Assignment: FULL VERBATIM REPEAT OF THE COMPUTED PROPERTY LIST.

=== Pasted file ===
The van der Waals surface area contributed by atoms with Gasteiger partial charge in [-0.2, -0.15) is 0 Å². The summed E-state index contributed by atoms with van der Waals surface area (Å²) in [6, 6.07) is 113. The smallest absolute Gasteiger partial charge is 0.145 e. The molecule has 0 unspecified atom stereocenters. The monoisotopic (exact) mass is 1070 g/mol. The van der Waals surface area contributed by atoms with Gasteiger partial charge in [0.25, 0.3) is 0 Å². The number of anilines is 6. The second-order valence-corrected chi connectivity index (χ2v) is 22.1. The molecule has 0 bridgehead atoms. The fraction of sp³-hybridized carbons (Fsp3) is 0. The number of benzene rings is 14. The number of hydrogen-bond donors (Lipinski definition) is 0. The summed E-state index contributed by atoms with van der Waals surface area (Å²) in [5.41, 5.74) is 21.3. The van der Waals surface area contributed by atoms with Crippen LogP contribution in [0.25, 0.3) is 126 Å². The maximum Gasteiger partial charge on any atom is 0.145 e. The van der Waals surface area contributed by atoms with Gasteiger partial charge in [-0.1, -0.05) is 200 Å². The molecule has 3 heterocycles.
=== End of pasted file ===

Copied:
The van der Waals surface area contributed by atoms with Gasteiger partial charge in [-0.2, -0.15) is 0 Å². The summed E-state index contributed by atoms with van der Waals surface area (Å²) in [6, 6.07) is 113. The smallest absolute Gasteiger partial charge is 0.145 e. The molecule has 0 unspecified atom stereocenters. The monoisotopic (exact) mass is 1070 g/mol. The van der Waals surface area contributed by atoms with Gasteiger partial charge in [0.25, 0.3) is 0 Å². The number of anilines is 6. The second-order valence-corrected chi connectivity index (χ2v) is 22.1. The molecule has 0 bridgehead atoms. The fraction of sp³-hybridized carbons (Fsp3) is 0. The number of benzene rings is 14. The number of hydrogen-bond donors (Lipinski definition) is 0. The summed E-state index contributed by atoms with van der Waals surface area (Å²) in [5.41, 5.74) is 21.3. The van der Waals surface area contributed by atoms with Crippen LogP contribution in [0.25, 0.3) is 126 Å². The maximum Gasteiger partial charge on any atom is 0.145 e. The van der Waals surface area contributed by atoms with Gasteiger partial charge in [-0.1, -0.05) is 200 Å². The molecule has 3 heterocycles.